The 1st Quarter winners of the 31st year of the L. Ron Hubbard Writers of the Future Contest were announced today.
THE FIRST QUARTER WINNERS ARE
1st place – Tim Napper of Australia
2nd place – Auston Habershaw of Massachusetts
3rd place – Martin Shoemaker of Michigan
They were chosen from a group of 8 finalists and are now awarded cash prizes, a week long intensive workshop, an awards ceremony and are also published in the annual L. Ron Hubbard Presents Writers of the Future. Tim, Auston and Martin will receive a cash prize for their win this quarter.
Tim, as first place for the quarter, will compete with the 1st place winners of the remaining three quarters of the year for the Grand Prize of $5,000.00.
Contest judges include, Tim Powers, author of On Stranger Tides, Kevin J. Anderson and Brian Herbert, Dune, Robert J. Sawyer Flash Forward, Robert Silverberg, Sailing to Byzantium, Larry Niven and Jerry Pournelle, A Mote in God’s Eye, Orson Scott Card, Ender’s Game, and Nnedi Okorafor, Who Fears Death, to name a few.
I am so proud, so pleased, and so relieved. Why relieved? Because this was the last quarter I was eligible for Writers of the Future. It’s a contest for non-pro writers trying to break in, and I am now officially a pro. So for me, this quarter was win-or-go-home. That added a degree of pressure I haven’t experienced in past quarters.
I am also grateful for a couple of rejections. Why is that? Because my Third Place story, “Unrefined”, was originally written for the Jim Baen Memorial Writing Contest. I thought it was perfect for that contest: an inspiring story of humanity exploring space and finding ways to survive challenges. But the judges thought otherwise. If they hadn’t, they would’ve published it, and that would’ve meant I was no longer eligible for Writers of the Future.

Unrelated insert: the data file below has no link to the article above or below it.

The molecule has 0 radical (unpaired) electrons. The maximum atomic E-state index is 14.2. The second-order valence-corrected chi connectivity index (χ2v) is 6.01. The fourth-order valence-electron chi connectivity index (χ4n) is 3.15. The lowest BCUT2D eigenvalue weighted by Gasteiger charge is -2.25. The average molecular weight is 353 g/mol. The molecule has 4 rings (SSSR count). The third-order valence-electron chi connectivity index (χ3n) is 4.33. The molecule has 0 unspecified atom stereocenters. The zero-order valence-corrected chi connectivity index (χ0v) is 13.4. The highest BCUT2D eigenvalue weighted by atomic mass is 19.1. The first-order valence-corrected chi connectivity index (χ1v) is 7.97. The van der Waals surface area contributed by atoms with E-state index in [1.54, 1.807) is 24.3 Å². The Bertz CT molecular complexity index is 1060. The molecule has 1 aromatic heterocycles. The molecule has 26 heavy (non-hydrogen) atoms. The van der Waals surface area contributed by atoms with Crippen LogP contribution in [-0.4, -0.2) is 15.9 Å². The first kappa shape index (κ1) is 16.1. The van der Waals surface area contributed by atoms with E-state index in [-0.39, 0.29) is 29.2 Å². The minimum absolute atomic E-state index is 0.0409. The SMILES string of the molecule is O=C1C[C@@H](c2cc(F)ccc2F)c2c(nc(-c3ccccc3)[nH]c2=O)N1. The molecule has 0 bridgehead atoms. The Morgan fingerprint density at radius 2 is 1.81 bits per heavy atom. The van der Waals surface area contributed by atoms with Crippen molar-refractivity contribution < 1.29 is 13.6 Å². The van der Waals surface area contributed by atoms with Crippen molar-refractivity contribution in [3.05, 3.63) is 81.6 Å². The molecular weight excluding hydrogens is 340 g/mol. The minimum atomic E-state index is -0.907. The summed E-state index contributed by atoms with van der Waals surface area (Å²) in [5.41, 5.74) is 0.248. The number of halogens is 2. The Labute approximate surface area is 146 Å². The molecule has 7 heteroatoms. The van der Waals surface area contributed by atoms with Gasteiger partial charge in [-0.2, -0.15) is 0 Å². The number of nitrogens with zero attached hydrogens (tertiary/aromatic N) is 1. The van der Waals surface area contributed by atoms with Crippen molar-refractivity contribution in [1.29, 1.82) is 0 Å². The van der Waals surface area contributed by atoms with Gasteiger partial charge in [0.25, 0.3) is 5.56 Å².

After the Baen Memorial passed on “Unrefined”, I sent it to what I thought was surely its natural home, Analog. But Trevor thought otherwise, and he passed. If he had accepted it, it would’ve been published last year, and that would’ve meant I was no longer eligible for Writers of the Future.
So the lesson to me is: don’t give up on a story! There are other markets. Keep trying until you exhaust them all! If I had given up on this one, I wouldn’t be going to Los Angeles next year to hang out with Tim and Auston (plus Illustrator winners Michelle Lockamy, Tung Chi Lee, and Emily Siu) and the winners of the remaining quarters and the pro instructors and judges, learning how to improve my writing as a craft and as a business.
I would like to finish with the “theme song” for this story: “The Tide is High” by Blondie. No, I didn’t listen to it while I was writing the story; but after I finished the story, I was in my local Harding’s, and this song was on the PA system. Listening to it, I realized that the lyrics applied perfectly to my story (you’ll have to wait for the anthology next year to see why):
The tide is high, but I’m holding on.
I’m gonna be your number one.
Then I went home, looked up the song, and found this amazing Apollo/space-themed video; and I knew I’d found my theme song. Enjoy!